Source: Compiled from respective company’s investor presentations/concall transcripts
We can see that when the RBI did the first rate hikes in the current cycle in Q1FY23, the net interest margin of SBI and HDFC saw a dip since the hike could not be transferred to the borrowers immediately, but the margin recovery can be seen in subsequent quarters once the rates hikes were passed on.
However, when interest rates rise, the rates on customer deposits also ascend. The question is whether deposit rates would rise in tandem with the repo rate, resulting in a margin reduction for lenders. What lenders do next with fixed deposit rates is dependent on individual banks’ liquidity and capital requirements. As all lenders have raised their fixed deposit rates in the recent year, those with a sound liquidity position may not raise their fixed deposit rates further, but instead pass on the rate hike to their loans, thereby boosting their interest margins even further.
Fintech is another sector that is heavily dependent on lending demand. These companies earn commission by facilitating the lending to the customers, contrary to lending from their balance sheet. This is a volume-based business that typically thrives in a low-interest-rate environment. Hence, constantly rising lending rates could further challenge their business operations.
When the cost of borrowing rises induced by rate hikes, it impacts the demand for loans from banks and the NBFCs. Real estate is one industry that is particularly susceptible to such sudden rate hikes. While companies in the sector have denied any demand concerns due to rising rates thus far, the rise in repo rates to their highest levels in the last four years may influence future demand. Increasing interest rates reduce housing affordability, particularly for lower- and middle-income families. Another effect of the rate hike is a delay in the launch of new projects and ventures. Fresh capital expenditure is also a concern in all sectors that require investments, because the return on incremental capital expenditure must be considerably greater than existing borrowing costs.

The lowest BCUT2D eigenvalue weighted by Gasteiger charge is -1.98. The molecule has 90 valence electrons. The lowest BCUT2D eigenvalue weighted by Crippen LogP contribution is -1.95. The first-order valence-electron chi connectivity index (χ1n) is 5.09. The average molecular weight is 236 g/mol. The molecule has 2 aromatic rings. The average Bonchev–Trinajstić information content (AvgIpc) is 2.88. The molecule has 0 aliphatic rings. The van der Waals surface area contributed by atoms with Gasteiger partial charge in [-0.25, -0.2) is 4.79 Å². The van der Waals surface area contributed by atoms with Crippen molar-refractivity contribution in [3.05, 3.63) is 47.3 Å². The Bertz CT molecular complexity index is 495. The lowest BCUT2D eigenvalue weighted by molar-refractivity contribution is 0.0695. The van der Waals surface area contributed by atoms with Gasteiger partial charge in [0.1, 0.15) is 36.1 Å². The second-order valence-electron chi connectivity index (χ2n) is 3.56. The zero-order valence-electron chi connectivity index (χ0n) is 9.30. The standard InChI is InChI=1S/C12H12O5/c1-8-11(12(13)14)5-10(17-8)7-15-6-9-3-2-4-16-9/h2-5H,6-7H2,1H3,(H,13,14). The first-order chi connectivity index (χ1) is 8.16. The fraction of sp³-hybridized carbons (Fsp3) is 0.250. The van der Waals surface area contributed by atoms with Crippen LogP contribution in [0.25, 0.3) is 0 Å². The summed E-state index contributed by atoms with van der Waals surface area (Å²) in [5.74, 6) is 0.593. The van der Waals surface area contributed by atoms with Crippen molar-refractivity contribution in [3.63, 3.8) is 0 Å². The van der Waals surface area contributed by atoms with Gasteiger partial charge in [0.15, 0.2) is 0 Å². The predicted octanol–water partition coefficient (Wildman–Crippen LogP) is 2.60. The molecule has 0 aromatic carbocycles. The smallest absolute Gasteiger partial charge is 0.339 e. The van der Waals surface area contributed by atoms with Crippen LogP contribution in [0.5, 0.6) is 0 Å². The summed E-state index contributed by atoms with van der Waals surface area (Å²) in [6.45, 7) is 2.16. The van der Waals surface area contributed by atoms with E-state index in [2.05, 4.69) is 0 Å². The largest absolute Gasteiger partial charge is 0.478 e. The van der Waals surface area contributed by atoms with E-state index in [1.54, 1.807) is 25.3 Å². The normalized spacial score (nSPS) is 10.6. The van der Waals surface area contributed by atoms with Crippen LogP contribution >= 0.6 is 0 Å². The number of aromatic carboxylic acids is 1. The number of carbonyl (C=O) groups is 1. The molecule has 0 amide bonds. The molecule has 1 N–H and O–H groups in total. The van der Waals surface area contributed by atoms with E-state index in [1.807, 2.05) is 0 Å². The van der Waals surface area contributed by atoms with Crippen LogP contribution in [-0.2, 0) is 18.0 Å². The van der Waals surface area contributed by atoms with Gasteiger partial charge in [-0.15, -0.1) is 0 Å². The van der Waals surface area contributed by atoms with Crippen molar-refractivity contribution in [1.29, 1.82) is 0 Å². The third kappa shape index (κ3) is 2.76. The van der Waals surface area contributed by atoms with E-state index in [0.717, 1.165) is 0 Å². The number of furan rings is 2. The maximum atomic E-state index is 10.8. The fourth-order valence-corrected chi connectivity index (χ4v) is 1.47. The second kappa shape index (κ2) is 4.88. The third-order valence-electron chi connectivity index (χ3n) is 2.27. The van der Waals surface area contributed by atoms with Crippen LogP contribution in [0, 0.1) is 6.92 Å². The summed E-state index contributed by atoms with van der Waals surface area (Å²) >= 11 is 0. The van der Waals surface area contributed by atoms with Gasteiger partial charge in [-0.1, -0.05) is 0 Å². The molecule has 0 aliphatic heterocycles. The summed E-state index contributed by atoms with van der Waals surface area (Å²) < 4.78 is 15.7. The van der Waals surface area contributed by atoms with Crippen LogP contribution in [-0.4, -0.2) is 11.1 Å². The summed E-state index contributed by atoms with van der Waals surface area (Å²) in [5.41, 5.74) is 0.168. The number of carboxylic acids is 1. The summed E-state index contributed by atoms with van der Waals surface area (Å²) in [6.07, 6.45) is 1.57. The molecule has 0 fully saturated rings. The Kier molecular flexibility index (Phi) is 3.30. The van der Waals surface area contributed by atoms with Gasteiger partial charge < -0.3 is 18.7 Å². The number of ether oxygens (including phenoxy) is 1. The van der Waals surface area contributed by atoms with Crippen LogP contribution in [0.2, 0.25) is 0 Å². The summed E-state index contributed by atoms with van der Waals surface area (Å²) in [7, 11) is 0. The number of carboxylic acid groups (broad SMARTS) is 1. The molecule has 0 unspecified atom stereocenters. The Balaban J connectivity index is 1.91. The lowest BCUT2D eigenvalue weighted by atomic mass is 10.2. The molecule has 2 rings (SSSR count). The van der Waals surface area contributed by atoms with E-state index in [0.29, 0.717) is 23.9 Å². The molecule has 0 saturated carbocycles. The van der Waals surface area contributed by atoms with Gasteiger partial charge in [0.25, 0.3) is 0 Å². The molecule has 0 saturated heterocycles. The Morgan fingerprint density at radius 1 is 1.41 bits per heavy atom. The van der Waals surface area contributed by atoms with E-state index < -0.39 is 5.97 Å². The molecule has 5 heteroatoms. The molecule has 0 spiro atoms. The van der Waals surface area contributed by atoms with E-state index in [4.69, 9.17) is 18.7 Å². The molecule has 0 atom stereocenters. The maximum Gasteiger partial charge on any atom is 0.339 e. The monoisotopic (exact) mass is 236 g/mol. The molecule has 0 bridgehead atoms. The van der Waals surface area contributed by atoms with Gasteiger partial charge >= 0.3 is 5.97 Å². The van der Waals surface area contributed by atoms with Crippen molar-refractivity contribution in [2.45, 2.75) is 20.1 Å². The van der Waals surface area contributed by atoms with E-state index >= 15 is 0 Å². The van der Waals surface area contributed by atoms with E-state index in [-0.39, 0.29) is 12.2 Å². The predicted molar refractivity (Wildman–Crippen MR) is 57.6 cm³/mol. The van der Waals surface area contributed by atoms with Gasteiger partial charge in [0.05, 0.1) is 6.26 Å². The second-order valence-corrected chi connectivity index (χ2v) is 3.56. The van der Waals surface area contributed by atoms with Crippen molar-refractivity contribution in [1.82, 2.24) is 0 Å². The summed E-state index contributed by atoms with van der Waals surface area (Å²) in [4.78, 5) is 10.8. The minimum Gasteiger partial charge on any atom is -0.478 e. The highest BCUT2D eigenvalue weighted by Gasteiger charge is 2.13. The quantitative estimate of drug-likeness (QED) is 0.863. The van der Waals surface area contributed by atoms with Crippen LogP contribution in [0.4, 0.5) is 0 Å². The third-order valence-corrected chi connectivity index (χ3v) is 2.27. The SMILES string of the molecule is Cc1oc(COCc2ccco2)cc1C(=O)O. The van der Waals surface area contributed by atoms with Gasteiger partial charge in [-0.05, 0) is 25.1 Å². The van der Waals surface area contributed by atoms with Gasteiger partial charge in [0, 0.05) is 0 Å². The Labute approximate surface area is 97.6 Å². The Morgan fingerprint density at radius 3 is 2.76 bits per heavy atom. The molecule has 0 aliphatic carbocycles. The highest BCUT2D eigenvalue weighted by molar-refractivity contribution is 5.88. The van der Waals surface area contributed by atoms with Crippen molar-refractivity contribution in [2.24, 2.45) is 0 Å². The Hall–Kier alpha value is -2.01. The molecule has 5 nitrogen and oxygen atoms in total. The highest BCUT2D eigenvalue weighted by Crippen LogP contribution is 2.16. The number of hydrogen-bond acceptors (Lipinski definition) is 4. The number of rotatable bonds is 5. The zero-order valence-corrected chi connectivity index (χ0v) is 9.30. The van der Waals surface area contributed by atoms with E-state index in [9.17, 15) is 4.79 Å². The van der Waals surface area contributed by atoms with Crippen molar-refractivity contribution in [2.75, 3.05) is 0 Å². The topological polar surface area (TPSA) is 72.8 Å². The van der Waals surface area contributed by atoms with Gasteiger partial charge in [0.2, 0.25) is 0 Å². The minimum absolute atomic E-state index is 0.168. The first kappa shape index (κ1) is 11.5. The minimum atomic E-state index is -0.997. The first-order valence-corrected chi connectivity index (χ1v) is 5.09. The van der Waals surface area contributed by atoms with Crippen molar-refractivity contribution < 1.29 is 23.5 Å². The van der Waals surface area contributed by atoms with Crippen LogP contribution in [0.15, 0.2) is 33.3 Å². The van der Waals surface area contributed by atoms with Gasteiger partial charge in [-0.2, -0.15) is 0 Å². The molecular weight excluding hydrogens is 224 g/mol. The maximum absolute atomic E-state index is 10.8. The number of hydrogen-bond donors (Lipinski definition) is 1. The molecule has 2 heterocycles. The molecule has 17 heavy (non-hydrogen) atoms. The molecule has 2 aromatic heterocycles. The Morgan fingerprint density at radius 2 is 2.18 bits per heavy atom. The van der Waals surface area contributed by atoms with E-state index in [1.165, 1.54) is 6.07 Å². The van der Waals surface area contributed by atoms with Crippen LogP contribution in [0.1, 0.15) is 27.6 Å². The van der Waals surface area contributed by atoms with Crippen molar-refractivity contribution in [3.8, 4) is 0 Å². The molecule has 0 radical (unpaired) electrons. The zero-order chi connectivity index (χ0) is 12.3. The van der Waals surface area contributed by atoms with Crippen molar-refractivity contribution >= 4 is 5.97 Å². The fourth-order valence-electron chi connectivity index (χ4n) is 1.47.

In the case of service-based sectors such as IT, where the demand depends on the macroeconomic environment of the US and European markets, the flow of fresh deals remains a significant roadblock since the clients of these IT companies will look to prune their costs further due to rising interest rates and inflation.
We are currently undergoing a situation in which the central banks are walking on thin ice. Raising interest rates while attempting to allay recession fears is a tough path to tread. Nonetheless, as compared to more developed economies, the Indian economy is currently better positioned in terms of predicted GDP growth. Yet, the RBI will need to strike a balance in the coming months to keep the growth engine running while also addressing inflation.
[Parimal Ade (Twitter: @AdeParimal) is Founder, and Gaurav Jain (Twitter: @gaurav28jain) is Co-Founder, Investyadnya.in.]
Disclaimer: The views expressed above are the author’s own. They do not necessarily reflect the views of DH.